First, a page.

Spinning Along: My Journey with Table Tennis

I believe very few of you would have never heard of the sport of table tennis or ping pong, in which two or four players hit a lightweight ball back and forth across a table using small rackets. Originating as an English parlour game and invented in Britain in the early days of the 20th century, as well as widely acclaimed as the national sport in China, table tennis has become one of the most popular sports all around the world. There are a number of reasons contributing to its prevalence, one of which being that table tennis can be played by anyone across all ages, and requires very limited space and minimum equipment, namely two rackets, a ball, a table and a net that can easily be improvised. It can be easily played and adapted to any setting such as at school or a park, or even in an office or at home.

From my perspective, why table tennis appeals to me the most is its high demand for quick reactions, strategic thinking and attention to detail. You can hardly adopt a “one-size-fits-all” strategy to play against your opponents who usually have different playing styles (e.g. pen-hold grip, shakehand grip, topspin attacker, defensive chopper, etc) and equipment (e.g. different kinds of rackets and rubbers). The sport’s challenging nature has attracted me to continue playing for more than 22 years, from a beginner to a full-time professional athlete in the Hong Kong Table Tennis Team, and now a table tennis amateur who is keen on promoting table tennis in Hong Kong.

First Competition of My Life

I started playing table tennis when I was four years old. At that time, table tennis was merely an after-school leisure activity for me. To my surprise, after practising for about three months, I was persuaded by my coach to participate in my first-ever competition – the Hang Seng New Generation Table Tennis Competition for the under-7 age group. I will never forget how nervous I was at that time when I played against a much taller player (who was then seven years old - three years older than me!) in the semi-final, nor will I forget how hilarious it was that I complained to the referee that it was unfair to me to play against such a mature and strong player. What made the competition so unique to me is that I was very fortunate to have clinched my first ever bronze medal - which was completely beyond everyone’s (including myself) expectation. Since then, I became more obsessed with table tennis, and decided to devote more time and effort to practices.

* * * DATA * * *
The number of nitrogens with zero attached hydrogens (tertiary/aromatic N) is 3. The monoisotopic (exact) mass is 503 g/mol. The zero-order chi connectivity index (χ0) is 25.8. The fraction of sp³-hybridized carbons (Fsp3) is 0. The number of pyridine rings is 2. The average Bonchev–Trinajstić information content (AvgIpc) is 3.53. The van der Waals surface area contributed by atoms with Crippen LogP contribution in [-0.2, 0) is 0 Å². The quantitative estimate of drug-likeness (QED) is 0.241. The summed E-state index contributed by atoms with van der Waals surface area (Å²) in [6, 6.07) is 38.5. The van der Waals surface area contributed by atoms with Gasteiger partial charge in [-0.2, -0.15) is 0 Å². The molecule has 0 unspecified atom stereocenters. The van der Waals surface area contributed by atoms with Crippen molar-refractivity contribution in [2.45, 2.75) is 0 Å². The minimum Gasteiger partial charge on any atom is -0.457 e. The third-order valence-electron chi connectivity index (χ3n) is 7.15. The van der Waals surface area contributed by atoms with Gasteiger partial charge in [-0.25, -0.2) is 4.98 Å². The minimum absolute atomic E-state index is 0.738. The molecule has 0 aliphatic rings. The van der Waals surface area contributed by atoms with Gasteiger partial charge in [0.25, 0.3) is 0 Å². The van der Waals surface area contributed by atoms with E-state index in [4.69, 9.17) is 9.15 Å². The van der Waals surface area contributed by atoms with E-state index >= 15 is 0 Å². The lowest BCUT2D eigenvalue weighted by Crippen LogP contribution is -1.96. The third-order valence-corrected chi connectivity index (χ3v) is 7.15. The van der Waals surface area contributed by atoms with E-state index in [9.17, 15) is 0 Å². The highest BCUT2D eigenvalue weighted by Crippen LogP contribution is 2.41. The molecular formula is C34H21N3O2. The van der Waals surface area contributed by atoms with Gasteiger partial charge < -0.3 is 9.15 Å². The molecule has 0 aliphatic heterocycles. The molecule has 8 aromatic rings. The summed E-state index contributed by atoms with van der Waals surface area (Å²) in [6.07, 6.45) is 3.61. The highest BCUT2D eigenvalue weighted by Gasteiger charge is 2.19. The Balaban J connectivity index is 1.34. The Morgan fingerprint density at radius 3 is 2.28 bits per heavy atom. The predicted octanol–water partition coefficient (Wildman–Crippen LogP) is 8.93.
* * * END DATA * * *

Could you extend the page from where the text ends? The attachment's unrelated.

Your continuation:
Olympian Experience

Since then, I have committed at least four hours per day on average to perfect my skills. After becoming the champion in the 2005 National Youth Table Tennis Championships and the youngest Hong Kong champion in men’s singles at the age of 12, I was honoured to be selected as the youngest torchbearer in Hong Kong for the Beijing Olympic Games in 2008. I was responsible for the part from the Tsing Ma Bridge up to the Lantau Link Viewing Platform. I can still vividly remember how passionate and thrilled the supporters and spectators from different nations were. Running past them, I truly felt how sports unite people across languages, countries and nationalities. Time has passed since then, and yet the ever-burning Olympic flame is still always crystal clear in my mind.